Fruit Snacking Can Cause Tooth Decay, Erosion, Dentists Warned

By on
A combination photo shows local fruits in a market in Recife
IN PHOTO: A combination photo shows local fruits in a market in Recife REUTERS/Tony Gentile

Consuming fruits outside of regular meal times had been found to cause tooth decay, and thus should not be practiced anymore, dentists suggested. The level of acid contained in fruits and other fruit sources are too high, which may erode the teeth’s enamel and subsequently cause dental problems.

Intake of food items with higher level of acid compared to carbonated drinks puts individuals at a high risk of possible continuous tooth erosion, experts warned. This is particularly true amongst those who gulp fruit juices and smoothies more frequently than others.

Tooth decay is often referred to as a disorder of the poor and those who have low nutritional intake; however recent studies have discovered that progressive erosion of the tooth enamel is now more linked to individuals from the higher class. This may have something to do with more British people snacking on fruits compared to other Europeans, suggested David Bartlett, professor of prosthodontics at King’s College London. “[The British] did seem to have a higher fruit intake when we looked at the data,” he said. “I’m not sure why.”

According to a recent research, the worst rates of tooth erosion in Western Europe have been recorded in Britain. Fifty-four percent of young adults have shown signs of severe deterioration, which is nearly double the average incidence across the continent. This then prompted dental experts to consider this finding as a major public health issue.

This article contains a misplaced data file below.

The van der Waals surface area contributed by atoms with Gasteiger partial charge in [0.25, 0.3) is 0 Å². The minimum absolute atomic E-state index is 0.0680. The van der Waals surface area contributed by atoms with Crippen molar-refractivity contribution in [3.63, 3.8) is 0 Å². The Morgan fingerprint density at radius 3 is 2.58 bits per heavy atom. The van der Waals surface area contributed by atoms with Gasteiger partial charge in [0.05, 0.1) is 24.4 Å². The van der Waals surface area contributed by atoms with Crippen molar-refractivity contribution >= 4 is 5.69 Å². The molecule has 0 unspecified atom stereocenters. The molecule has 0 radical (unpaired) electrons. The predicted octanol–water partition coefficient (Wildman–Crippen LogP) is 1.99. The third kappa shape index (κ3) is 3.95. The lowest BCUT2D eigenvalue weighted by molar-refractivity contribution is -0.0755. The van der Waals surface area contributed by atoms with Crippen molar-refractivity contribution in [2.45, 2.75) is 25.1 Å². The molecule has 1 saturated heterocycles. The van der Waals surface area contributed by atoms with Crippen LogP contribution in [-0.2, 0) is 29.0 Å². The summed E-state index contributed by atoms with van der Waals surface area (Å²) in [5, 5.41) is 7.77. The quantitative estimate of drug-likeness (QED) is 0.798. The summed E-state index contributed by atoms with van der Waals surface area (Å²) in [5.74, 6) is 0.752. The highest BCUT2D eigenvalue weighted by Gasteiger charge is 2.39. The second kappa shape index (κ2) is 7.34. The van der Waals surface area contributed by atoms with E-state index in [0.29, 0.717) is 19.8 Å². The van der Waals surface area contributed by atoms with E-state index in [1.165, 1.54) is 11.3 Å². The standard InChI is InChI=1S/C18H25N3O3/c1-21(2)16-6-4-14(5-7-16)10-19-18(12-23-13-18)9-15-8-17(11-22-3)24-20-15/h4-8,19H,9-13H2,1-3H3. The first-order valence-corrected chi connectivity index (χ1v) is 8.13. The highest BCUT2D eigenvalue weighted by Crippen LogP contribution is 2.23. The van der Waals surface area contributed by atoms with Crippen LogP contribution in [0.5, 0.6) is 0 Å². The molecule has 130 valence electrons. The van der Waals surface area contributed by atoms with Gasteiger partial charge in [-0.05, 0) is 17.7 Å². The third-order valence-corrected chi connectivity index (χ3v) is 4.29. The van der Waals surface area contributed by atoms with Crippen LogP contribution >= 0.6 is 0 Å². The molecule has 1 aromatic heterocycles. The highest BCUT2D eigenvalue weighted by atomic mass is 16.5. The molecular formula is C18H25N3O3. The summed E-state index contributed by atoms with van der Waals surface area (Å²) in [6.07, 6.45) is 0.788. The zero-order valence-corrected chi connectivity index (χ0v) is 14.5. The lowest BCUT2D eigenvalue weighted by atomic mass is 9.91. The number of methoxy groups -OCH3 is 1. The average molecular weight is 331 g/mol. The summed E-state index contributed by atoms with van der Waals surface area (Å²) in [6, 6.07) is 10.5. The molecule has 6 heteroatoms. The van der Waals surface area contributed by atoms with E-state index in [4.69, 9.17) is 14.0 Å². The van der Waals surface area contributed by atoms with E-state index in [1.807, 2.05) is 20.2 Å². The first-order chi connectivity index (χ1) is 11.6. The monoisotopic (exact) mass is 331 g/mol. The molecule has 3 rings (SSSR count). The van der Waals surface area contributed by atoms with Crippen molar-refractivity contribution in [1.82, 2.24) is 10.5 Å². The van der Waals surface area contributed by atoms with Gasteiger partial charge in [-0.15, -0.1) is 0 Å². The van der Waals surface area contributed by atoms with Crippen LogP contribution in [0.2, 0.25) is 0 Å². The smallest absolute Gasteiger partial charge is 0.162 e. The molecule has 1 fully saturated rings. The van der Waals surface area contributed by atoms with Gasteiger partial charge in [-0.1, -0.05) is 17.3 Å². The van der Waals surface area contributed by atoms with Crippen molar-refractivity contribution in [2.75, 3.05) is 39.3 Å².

Fruits are beneficial and adequate intake is essential for health; however, Bartlett said people should limit their intake during mealtimes only. Snacking on highly-acidic fruits, such kiwis, oranges and grapes throughout the day can leave the tooth enamel prone to consistent acidic attacks, without having ample time to repair. “It’s not what you eat,” he noted. “It’s how you eat it. People snack on fruit all day because they’re told that fruit’s good for you, but what you’ve got to do is modify the intake and keep it to meal times.” He confirmed that it is all about the frequency and habits.

According to Bartlett, the drinks with the highest titratable acidity are fruit juices and thus are significantly attributed to tooth erosion. Furthemore, white wine was also said to contain more acid than soft drinks and fizzy juices.

People should limit their snack times to two times per day to prevent wearing and decaying their teeth, said professor Andrew Eder, professor of restorative dentistry and associate vice-provost at University College London. He recommended the public to gargle fluoride rinse after lunch and use fluoridated toothpaste twice a day for optimal protection.

To contact the writer, email